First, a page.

Let's consider the second example: generating a summary of a provided text. Here, the initial step would be consulting the leaderboard for summarization models in Hugging Face. Subsequently, it's crucial to establish a benchmark using your own data and assess which model yields the most accurate outcomes.

To summarize, AI developers should consider the following when investigating models:

  • Identify key criteria for your specific use case. Are you looking for the best task performance, the most efficient model, or how adaptable it is to different uses?

  • Utilize filtering options in the leaderboard to pinpoint models excelling in relevant benchmarks. 

  • Weigh the trade-offs between model size and precision based on deployment context, choosing between faster, smaller models and larger, more capable ones. 

  • Prioritize models fine-tuned on datasets similar to your application's domain for optimal performance, or consider fine-tuning them yourself.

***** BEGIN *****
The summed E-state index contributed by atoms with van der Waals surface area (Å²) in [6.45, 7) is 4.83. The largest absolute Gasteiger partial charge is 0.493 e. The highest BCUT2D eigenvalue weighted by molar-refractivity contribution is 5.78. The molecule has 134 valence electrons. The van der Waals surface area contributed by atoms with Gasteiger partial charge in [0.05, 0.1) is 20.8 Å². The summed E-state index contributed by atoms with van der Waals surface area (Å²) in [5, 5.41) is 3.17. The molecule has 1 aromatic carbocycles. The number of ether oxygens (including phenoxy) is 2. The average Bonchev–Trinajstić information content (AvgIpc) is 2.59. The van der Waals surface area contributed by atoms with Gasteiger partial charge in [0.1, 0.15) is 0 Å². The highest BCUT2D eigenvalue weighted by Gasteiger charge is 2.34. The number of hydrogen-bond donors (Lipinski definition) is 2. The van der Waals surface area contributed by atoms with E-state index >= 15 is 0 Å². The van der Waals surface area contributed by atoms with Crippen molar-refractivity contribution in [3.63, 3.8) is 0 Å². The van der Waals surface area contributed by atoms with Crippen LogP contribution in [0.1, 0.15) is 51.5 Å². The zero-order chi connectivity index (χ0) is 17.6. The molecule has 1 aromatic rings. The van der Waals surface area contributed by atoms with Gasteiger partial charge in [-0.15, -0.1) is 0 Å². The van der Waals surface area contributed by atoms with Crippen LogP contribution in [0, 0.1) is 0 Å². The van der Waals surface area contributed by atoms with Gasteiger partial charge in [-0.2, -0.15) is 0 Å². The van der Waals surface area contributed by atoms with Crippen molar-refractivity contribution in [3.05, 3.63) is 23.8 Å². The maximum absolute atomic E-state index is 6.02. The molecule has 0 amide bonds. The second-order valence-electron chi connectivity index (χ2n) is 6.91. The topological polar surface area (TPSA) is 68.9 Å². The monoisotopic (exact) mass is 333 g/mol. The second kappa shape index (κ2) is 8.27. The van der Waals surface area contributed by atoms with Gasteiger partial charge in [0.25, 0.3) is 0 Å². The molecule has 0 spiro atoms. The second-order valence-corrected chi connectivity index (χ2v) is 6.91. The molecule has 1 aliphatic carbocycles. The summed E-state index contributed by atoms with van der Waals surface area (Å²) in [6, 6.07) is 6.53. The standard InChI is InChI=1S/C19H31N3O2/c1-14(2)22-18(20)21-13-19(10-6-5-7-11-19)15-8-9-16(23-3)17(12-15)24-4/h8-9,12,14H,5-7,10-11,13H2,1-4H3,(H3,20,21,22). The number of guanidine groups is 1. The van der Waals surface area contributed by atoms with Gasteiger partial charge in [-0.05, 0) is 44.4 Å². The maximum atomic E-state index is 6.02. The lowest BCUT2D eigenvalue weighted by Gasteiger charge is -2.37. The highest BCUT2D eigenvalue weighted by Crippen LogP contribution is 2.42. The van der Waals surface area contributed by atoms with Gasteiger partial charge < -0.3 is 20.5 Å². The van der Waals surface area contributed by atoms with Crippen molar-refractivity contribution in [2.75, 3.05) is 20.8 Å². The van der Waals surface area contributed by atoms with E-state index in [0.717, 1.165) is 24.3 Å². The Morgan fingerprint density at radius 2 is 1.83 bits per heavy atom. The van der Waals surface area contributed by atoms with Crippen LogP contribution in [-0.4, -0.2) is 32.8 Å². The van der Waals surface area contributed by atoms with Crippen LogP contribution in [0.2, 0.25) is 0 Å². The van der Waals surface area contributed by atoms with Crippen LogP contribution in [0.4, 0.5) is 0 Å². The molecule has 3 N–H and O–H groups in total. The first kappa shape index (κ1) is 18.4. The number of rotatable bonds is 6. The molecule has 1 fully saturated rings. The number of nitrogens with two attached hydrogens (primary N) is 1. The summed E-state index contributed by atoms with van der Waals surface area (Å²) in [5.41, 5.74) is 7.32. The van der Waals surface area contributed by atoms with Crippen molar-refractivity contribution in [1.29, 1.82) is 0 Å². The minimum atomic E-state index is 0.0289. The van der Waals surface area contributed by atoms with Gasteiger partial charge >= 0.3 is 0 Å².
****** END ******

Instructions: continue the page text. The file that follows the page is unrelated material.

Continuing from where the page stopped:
Can I use LLMs in bigger contexts?

Let's think bigger. Let's say we need to build Analytics on top of text. The short answer is, to achieve that you will need something else. Models like GPT are designed primarily to process shorter inputs for generating outputs rather than handling large-scale. As you might know, there is a limited context you can give to those models.

When it comes to constructing robust analytical text tools handling large volumes of data, the RAG (Retrieval-Augmented Generation) model appears as the next evolutionary step.

RAG's use of vector databases allows for easy integration and analysis of big datasets, going beyond the limits of LLMs restricted by context. It marks a move towards stronger deep learning tools necessary for managing broader contexts in AI applications.

However, exploring the complexities of RAG and its potential could be another full article. Stay tuned for an in-depth exploration of how this powerful tool is shaping the future of AI-driven analytics.

Published on May 23, 2024.